The High quality upload mode in Google Photos pretty much guaranteed an unlimited number of photo and video backups on the iPhone and Android. Setting that up is easy—download the Google Photos app and enable the Back up & Sync option to backup the photos from your phone's gallery app automatically. That was also the case with Google Drive's Backup and Sync client on Windows and macOS.
That's going to change as Google ends its free unlimited storage options for photos. Google is withdrawing its free unlimited uploads proposition, and soon everything you add to your Google account will eventually count towards your Google Drive storage.
There are three ways that Google Photos—and photos and videos in general—will count against your Google Drive storage quota. This is a significant change that you should know about so that you don't wake up to a full Google Drive storage and then end up having to sift through and delete thousands of files.
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1. Uploads in Original Quality
If you use the Original upload setting, either in the Google Photos mobile apps or the Backup and Sync desktop client, your photos and videos will upload in the same quality—and the same file size—that they were originally shot in.
If that's how you've been uploading your photos and videos, you don't have to worry much about your Google Drive storage getting filled up quickly. That said, your uploads will continue to count against the Google Drive storage quota.
2. High Quality Uploads Will Count
Earlier, the High quality setting in Google Photos allowed you to upload unlimited photos and videos to Google Drive. However, that means your photos are compressed to 16-megapixels and videos are downgraded to 1080p. That's still amazing for what you get in return.
Sadly, that won't be the case starting June 1, 2021. Similar to Original uploads, photos and videos that you back up in High Quality will start to eat into your Google Drive storage quota. If you managed to keep things under Google Drive's free 15GB of storage all along, then it's inevitable that you'll have to upgrade at some point soon.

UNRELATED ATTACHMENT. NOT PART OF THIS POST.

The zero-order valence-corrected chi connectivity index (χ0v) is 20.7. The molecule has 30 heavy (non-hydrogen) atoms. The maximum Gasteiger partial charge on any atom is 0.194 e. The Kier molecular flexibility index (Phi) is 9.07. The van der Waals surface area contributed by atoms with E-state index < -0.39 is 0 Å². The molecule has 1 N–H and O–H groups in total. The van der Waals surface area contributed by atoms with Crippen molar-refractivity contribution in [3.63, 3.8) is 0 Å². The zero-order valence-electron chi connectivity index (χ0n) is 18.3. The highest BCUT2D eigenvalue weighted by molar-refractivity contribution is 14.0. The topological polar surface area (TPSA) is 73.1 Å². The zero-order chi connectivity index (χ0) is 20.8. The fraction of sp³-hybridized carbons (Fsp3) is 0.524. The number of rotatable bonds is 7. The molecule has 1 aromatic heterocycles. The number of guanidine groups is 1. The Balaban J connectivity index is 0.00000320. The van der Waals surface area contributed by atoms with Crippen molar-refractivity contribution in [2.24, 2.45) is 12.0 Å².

Thankfully, all the photos that you've uploaded before June 1, 2021, will not count toward the storage cap. That means you still have time till backup as many photos in High Quality as you can.
If you own a Pixel smartphone, count yourself as one of the lucky few. Photos and videos that you upload in High quality will not count even after Google begins its new storage policy. That applies to all models from the Pixel 1 to the Pixel 5.
3. Direct Photo Uploads to Google Drive
If you upload photos and videos directly to Google Drive, they will upload as is and count toward your storage. Both Google Photos and Google Drive, despite how interlinked they're in terms of storage, do not sync photos and videos that you upload ona particular service. They did a while back, but not anymore. So unless you want to store your photos outside Google Photos for some reason, there's no reason to upload them to Google Drive.
Also, you should also note that Google Drive does not have a High quality option setting to upload your images in compressed quality (16-megapixels).
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Changing the High Quality upload setting to count toward your Google Drive storage is a major change that's going to leave many users disappointed. Unlimited photo and video uploads were also the likely reason why so many people started using the service in the first place. The catch; it just wasn't a sustainable backup model from a business standpoint.
To Google's credit, Google Drive is still among the best storage services with 15GB of free storage and competitive pricing tiers. Furthermore, Google Photos is an excellent photo and video manager, and probably one of the best multi-platform services that you can use. If you're going to be impacted a lot, it's up to you to weigh the pros and cons, and then decide if you want to stay around or look for alternatives.
Amazon Drive is a worthy alternative that you should look into. Check out how it stacks against Google Drive.
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